6 min read
Capital Velocity… LOTS of $$$
Mar 7, 2021
Nothing accelerates technological innovation like cash. Lots of cash.
More bucks mean more Buck Rogers.
More cash translates into more people building, experimenting, failing, and eventually creating breakthroughs.
There is now more “capital abundance” than any other time. As The Economist points out, companies raised more capital in 2020 (in the midst of a pandemic) than any time in human history.
We will experience an unprecedented era of capital abundance and this will massively accelerate innovation and fund crazy ideas and Moonshots.
In this blog, let’s look at three areas:
Let’s dive in.
At the low end of the capital abundance spectrum is crowdfunding: a peer-to-peer network where any person can present their product or service to the world and ask for funding.
Funding can come in the form of a loan, an equity investment, a reward, or an advanced purchase of the proposed product or service.
Since I first discussed crowdfunding in BOLD, the phenomenon has exploded onto the scene, making it vastly easier for an entrepreneur anywhere in the world to digitally pitch their idea and raise the funds to start their business.
The total worldwide volume of crowdfunding, inclusive of peer-to-peer lending, was $14 billion in 2019, with over 2,000 platforms to access funding. But like many digital platforms, this too is experiencing double-digit growth. Experts project crowdfunding to reach $30 billion by 2025.
In 2020, over $225 million of equity crowdfunding was raised in the US alone.
Kickstarter, one of the most popular reward-based crowdsourcing platforms, has launched over 516,000 projects, and $5.6 billion has been pledged on the site.
Ultimately, crowdfunding fully democratizes access to capital, allowing anyone with a good idea, anywhere, to receive the cash they need to get going.
It’s no surprise that Goldman Sachs described crowdfunding as “potentially the most disruptive of all the new models of finance.”
(2) Venture Funding
In contrast, venture funding has been a more traditional source of startup capital over the past five decades, helping to birth household names from Apple and Google to Amazon and Uber.
Venture capitalists, better known as VCs, raise money from individuals, corporations and institutional investors (e.g., pension funds) and invest that money in exchange for equity in high-growth companies.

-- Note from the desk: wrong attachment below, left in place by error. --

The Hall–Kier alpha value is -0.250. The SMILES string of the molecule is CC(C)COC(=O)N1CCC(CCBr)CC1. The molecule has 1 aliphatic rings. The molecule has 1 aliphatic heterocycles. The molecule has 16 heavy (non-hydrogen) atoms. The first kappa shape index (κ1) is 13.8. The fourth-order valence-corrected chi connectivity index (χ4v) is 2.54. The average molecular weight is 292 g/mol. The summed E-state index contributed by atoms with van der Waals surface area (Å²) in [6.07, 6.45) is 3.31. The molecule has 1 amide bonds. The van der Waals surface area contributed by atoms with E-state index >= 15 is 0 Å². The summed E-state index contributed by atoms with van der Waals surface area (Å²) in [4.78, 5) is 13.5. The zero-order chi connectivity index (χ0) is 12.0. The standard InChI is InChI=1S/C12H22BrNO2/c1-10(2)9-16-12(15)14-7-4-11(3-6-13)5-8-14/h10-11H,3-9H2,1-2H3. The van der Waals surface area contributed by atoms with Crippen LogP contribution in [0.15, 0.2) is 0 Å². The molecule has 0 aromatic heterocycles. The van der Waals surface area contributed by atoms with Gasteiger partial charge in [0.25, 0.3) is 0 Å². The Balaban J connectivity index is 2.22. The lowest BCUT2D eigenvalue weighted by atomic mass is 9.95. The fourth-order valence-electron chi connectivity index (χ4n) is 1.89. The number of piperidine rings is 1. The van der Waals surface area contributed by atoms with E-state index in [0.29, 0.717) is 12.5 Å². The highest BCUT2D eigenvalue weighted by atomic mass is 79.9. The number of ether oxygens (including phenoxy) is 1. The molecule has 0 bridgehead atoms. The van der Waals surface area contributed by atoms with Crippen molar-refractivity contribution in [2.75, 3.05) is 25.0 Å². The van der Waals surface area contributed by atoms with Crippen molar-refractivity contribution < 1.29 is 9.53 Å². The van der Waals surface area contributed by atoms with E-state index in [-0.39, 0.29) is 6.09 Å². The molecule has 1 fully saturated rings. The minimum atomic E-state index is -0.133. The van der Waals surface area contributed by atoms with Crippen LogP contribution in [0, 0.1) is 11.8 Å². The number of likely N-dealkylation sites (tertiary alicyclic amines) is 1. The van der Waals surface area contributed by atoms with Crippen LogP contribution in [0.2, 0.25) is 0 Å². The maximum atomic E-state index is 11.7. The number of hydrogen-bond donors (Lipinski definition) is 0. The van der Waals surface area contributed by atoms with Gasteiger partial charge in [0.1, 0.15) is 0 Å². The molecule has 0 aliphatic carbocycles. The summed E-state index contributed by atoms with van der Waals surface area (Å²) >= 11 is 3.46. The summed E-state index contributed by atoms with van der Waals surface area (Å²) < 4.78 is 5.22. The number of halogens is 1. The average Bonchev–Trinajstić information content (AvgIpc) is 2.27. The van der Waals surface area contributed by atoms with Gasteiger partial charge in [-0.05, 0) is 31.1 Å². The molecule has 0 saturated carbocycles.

Depending on the stage of the company, and the size of the fund, these investments range widely… from a hundred thousand dollars invested during a seed stage to hundreds of millions of dollars invested to support later, growth-stage companies.
In 2020, U.S. venture capitalist firms invested $156.2 billion in startups, equivalent to about $428 million every day of the year. This record sum was up from $136.5 billion invested in 2019.
Here too, the world is experiencing staggering global growth and setting new records during a pandemic! In 2020:
U.S. Venture Investments reached $156 billion (a new record)
In Asia, venture peaked at nearly $80 billion
European venture reached $40 billion
As you might expect during a pandemic when everyone is focused on health, the biotechnology industry experienced massive year-over-year growth from $17.2 billion in 2019 investments to an all-time high of $27.4 billion across 998 deals invested in 2020, largely driven by medical breakthroughs in vaccine development and COVID-19 therapies.
(3) SPACs… LOTS of $PACs
The world of SPACs has exploded, increasing the velocity of public market funding for companies.
In 2020, SPACs raised nearly $80 billion in gross proceeds, surpassing the $13.6 billion raised from IPOs last year.
Today there are some 300+ SPACs, each of which is a public “blank check company” with anywhere between $50 million to $4 billion+ (typically $100 million to $400 million) “in trust” looking for operating companies to merge with and take to the public markets.
SPACs now make up about half of the IPO market, up from 14% in 2007 (the last SPAC peak).